they stitch them up send them to recovery room where he again regals the world with hilarious liners that he wrote by hand. i mean the written by hand and the reagan library the reagan foundation. let me read these notes but 1991 the 10th anniversary the shooting, you know, reagan came here. for an anniversary event and to to support the brady bill for gun control. was a big deal for reagan to do that and they named the they named the emergency room the ronald reagan institute of emergency medicine. in the 70s the secret service is realizing that the world there are a lot of political assassinations, you know, we lost bobby kennedy in 68 martin luther king kennedy and 63 not a lot changed in their training culture and the 70s a bunch of agents out in la started training better like how to react when they're shot. you know, how to how to react in a split second and they adopt this kind of training to improve how quickly they react so the secret service agents like jerry part tim mccarthy react almost instantaneously the gunfire, but if you look at what happened to kennedy and george wallace in 72, they were debacles. i mean, you know ray kennedy
shot in the neck and the driver just keeps driving straight no invasive maneuvers at all because they weren't trained. they weren't trained to react without thinking all right, that's interesting, right? they're prepared. but yet they let him walk out like this inside. meanwhile, they checked everybody who went in they don't they bomb had bomb sniffing dogs checked the speech before he went in they check the names of everyone who in contact with the president and yet they let an unscreened rope line 15 feet from the president wide out in the open and the guy has a gun. and so there's this incongruity this like irreconcilable something going on with the secret service where they're prepared for the worst. but they don't try to prevent the worst. and that's something after it. it's done. you have bunkers like this when the president visits a hotel that let's say doesn't have a garage that he can pull into into or this kind of thing. what they do is they they build a tent and so they did that. they also used magnetometers everywhere. jerry parr is a funny story, you know the agent who saved reagan's life when they started stalling a metal detectors at the white house after this happened and they they seized an inordinate amount of guns from
old ladies from the south who who came to visit the white house and so they took those kinds of steps and if you look at the last 30 years no president has been shot at now. there are things that make us concerned about their safety those social lights from virginia who snuck into the white house and shook obama's hand. they didn't have weapons, but you don't know what if they had snuck in. the guy had been like a jujitsu master or something, you know, or did something to kill the president the guy through this shoes at rate at bush interact, you know, we don't know what could have been in those in this era and this open society. it's very difficult job they have i found it interesting that you know this day played such a key role in reagan's ultimate success. you know, what's an amazing to me is that in mid-march and you know two weeks before the shooting. there's a pole that showed reagan had the lowest approval rating of any president at that time in their first term. now there's nine percent approval rating, which is really low for a president as honeymoon period wow, when we think back we think he crushed carter in a landslide everyone loved ronald reagan, but it's not true. he had controversial policies, you know, there's stuff about el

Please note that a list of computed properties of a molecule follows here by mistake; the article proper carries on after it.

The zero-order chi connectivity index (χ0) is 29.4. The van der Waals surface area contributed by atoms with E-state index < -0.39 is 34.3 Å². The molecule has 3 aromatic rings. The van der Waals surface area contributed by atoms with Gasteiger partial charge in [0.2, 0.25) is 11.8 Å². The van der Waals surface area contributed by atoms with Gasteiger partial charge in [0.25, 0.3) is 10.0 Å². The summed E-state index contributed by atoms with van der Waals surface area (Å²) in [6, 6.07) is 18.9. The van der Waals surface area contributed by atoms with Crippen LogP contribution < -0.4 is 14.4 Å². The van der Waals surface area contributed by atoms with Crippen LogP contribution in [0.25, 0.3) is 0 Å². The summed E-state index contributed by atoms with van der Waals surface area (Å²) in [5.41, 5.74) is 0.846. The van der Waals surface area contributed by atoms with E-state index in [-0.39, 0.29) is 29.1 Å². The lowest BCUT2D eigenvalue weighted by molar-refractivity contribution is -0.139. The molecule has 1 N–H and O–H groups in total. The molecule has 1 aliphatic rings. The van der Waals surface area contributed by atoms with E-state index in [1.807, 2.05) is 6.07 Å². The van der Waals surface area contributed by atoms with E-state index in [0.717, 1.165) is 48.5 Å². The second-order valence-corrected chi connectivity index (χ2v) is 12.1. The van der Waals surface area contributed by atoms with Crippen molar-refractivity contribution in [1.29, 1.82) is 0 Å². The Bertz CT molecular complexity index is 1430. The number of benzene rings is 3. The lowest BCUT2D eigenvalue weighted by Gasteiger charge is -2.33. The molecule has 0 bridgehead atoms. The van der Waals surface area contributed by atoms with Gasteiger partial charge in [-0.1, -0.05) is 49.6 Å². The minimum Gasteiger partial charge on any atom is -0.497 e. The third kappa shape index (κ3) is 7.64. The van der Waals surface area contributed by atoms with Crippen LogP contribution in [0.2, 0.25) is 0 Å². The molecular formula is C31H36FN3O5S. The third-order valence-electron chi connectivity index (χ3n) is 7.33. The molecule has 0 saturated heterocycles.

salvador coming up, you know, he wanted to cut spending and and lower taxes and those were actually controversial things at the time and increased defense spending and people were unsure about him. well, you get shot. he performs amazingly this day. it people begin to separate the man. they admire from the politics as a leader and he gets a lot of accomplished after this moment and the next year and it also forms a bond between him and the public lou cannon who may be probably the most esteemed reagan biography for told me. yes, you know dell what this day did it was kind of like they really reagan's character under fire and his heroism, you know, he cracked jokes in the emergency room. he cracked jokes in the or he cracked jokes after, you know kind of laughing at death and people saw this on tv. it was a real live event. it's a dawn of the 24 hour news cycle people were drawn to their tele into cross country the radios and they're listening this coverage. and they kind of feel like it was their aunt or their uncle or their their grandfather who was shot and they formed that bond with him and i think that carried him through i think it you know, it kept him from